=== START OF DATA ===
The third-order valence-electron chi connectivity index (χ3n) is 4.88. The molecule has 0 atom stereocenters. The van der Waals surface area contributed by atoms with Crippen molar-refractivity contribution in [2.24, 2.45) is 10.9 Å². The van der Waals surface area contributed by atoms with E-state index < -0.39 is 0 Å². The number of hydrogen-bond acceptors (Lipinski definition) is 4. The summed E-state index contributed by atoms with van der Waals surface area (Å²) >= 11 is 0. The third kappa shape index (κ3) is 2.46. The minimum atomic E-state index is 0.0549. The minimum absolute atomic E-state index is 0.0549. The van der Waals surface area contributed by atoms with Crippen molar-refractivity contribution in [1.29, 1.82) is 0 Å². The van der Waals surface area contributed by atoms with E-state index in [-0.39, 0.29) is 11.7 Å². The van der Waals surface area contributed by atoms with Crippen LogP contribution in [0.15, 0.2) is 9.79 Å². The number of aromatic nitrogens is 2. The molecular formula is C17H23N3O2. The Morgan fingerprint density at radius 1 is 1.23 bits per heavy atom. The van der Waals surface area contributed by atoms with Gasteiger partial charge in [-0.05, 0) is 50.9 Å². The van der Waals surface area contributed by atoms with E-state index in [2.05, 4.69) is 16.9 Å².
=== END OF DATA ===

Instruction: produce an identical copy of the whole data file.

The third-order valence-electron chi connectivity index (χ3n) is 4.88. The molecule has 0 atom stereocenters. The van der Waals surface area contributed by atoms with Crippen molar-refractivity contribution in [2.24, 2.45) is 10.9 Å². The van der Waals surface area contributed by atoms with E-state index < -0.39 is 0 Å². The number of hydrogen-bond acceptors (Lipinski definition) is 4. The summed E-state index contributed by atoms with van der Waals surface area (Å²) >= 11 is 0. The third kappa shape index (κ3) is 2.46. The minimum atomic E-state index is 0.0549. The minimum absolute atomic E-state index is 0.0549. The van der Waals surface area contributed by atoms with Crippen molar-refractivity contribution in [1.29, 1.82) is 0 Å². The van der Waals surface area contributed by atoms with E-state index in [-0.39, 0.29) is 11.7 Å². The van der Waals surface area contributed by atoms with Crippen LogP contribution in [0.15, 0.2) is 9.79 Å². The number of aromatic nitrogens is 2. The molecular formula is C17H23N3O2. The Morgan fingerprint density at radius 1 is 1.23 bits per heavy atom. The van der Waals surface area contributed by atoms with Gasteiger partial charge in [-0.05, 0) is 50.9 Å². The van der Waals surface area contributed by atoms with E-state index in [2.05, 4.69) is 16.9 Å².